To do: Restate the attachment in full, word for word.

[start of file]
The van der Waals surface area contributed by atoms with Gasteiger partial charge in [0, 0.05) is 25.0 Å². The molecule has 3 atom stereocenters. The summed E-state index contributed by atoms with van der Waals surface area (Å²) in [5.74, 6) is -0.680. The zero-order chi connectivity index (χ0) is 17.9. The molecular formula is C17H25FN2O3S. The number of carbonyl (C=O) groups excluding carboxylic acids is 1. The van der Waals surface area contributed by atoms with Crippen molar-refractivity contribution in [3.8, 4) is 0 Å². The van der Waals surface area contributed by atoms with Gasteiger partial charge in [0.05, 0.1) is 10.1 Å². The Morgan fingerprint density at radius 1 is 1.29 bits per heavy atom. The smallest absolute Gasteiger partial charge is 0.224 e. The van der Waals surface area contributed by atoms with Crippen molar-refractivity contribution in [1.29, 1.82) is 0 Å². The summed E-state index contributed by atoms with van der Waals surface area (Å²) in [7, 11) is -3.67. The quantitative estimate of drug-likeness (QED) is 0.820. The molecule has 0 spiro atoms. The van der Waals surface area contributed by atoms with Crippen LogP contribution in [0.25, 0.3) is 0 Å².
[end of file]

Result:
The van der Waals surface area contributed by atoms with Gasteiger partial charge in [0, 0.05) is 25.0 Å². The molecule has 3 atom stereocenters. The summed E-state index contributed by atoms with van der Waals surface area (Å²) in [5.74, 6) is -0.680. The zero-order chi connectivity index (χ0) is 17.9. The molecular formula is C17H25FN2O3S. The number of carbonyl (C=O) groups excluding carboxylic acids is 1. The van der Waals surface area contributed by atoms with Crippen molar-refractivity contribution in [3.8, 4) is 0 Å². The van der Waals surface area contributed by atoms with Gasteiger partial charge in [0.05, 0.1) is 10.1 Å². The Morgan fingerprint density at radius 1 is 1.29 bits per heavy atom. The smallest absolute Gasteiger partial charge is 0.224 e. The van der Waals surface area contributed by atoms with Crippen molar-refractivity contribution in [1.29, 1.82) is 0 Å². The summed E-state index contributed by atoms with van der Waals surface area (Å²) in [7, 11) is -3.67. The quantitative estimate of drug-likeness (QED) is 0.820. The molecule has 0 spiro atoms. The van der Waals surface area contributed by atoms with Crippen LogP contribution in [0.25, 0.3) is 0 Å².